NEW STUDY! Parasym Plus™ for Multiple Sclerosis › Forums › PrettyIll.com Discussion › The Latest Research › hiGH B12 ANYONE? HYPERADRENERGIC POTS Dr. Diana pls help I am newbie › Reply To: hiGH B12 ANYONE? HYPERADRENERGIC POTS Dr. Diana pls help I am newbie
Dr. Diana, Sorry to hear that you are going through such a frustrating time with the muscle wasting. Having a diagnosis would make things so much easier when we try to deal with our illnesses(both for our sanity and obviously for treatment). I agree that trying out the easy stuff, working on B12 deficiencies if that’s in order, is a better way to start then venturing down the tricky path of eosinophilic disorders.
Regarding B12 testing, glad to hear that Quest has added Holo-TC to their blood test list. I’m hoping that it is offered here in Canada as well. Too bad that Quest doesn’t also offer the MMA testing (either urine or blood) but I suppose it’s cost prohibitive.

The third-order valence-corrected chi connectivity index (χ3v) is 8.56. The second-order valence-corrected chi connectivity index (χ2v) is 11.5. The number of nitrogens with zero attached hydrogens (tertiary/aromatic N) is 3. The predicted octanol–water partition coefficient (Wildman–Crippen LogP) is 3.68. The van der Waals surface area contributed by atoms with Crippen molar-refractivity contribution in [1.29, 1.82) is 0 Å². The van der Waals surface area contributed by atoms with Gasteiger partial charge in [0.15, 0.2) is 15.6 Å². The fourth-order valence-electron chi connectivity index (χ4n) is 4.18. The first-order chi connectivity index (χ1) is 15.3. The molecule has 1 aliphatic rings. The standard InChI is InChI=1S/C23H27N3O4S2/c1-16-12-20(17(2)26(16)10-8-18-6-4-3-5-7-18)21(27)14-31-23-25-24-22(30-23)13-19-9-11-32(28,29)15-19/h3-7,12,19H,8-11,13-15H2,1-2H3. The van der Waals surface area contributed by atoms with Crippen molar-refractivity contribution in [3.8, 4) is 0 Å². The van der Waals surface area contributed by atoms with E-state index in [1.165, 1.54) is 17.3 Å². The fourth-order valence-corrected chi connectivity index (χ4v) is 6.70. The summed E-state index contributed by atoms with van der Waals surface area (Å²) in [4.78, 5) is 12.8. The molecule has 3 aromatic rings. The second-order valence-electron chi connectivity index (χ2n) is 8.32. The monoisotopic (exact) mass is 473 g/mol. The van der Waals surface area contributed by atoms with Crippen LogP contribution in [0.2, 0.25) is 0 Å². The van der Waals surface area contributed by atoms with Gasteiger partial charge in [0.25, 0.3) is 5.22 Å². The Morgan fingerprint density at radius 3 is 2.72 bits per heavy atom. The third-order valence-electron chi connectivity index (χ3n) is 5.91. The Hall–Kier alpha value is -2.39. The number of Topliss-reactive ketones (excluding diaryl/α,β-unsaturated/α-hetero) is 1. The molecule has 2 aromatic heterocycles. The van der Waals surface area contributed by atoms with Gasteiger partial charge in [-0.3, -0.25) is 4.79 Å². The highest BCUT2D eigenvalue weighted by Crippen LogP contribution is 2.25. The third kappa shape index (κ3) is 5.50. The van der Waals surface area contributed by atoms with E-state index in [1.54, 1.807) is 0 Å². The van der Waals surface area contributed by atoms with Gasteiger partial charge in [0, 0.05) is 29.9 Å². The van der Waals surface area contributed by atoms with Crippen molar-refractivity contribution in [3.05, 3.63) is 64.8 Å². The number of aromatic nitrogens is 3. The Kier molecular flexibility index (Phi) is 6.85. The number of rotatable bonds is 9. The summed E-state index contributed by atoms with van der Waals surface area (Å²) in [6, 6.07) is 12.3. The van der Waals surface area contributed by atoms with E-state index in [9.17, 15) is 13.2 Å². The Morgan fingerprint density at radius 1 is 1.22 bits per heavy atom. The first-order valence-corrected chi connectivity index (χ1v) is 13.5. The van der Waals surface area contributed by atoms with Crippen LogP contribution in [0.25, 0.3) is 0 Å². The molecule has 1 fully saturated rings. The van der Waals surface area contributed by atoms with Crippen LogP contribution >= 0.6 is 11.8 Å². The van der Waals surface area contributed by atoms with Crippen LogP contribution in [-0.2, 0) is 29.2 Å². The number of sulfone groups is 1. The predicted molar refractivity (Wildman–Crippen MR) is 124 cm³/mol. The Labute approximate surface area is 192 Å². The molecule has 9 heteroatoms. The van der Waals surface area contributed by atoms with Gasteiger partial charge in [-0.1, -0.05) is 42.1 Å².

I found this short concise explanation (in comparison to the lengthy, in-depth explanations often found) of Active B12 for anyone interested –
One of the biggest problems with diagnosing B12 deficiency is that the conventional serum B12 test that most doctors run only picks up a small fraction of people who are actually B12 deficient. This test measures the total amount of B12 in the blood, and does not rule out functional B12 deficiency. (1) More sensitive markers for B12 deficiency are now available, including methylmalonic acid (MMA) and holotranscobalamin II (holo-TC). MMA is converted to succinic acid via an active-B12 dependent enzyme, so if MMA levels are high, it suggests that active B12 is lacking. Holotranscobalamin II is composed of vitamin B12 attached to transcobalamin, and it represents the biologically active part of B12 that can actually be delivered to the cells and perform all of the functions of B12. Studies using these newer methods report much higher levels of deficiency than studies using only serum B12.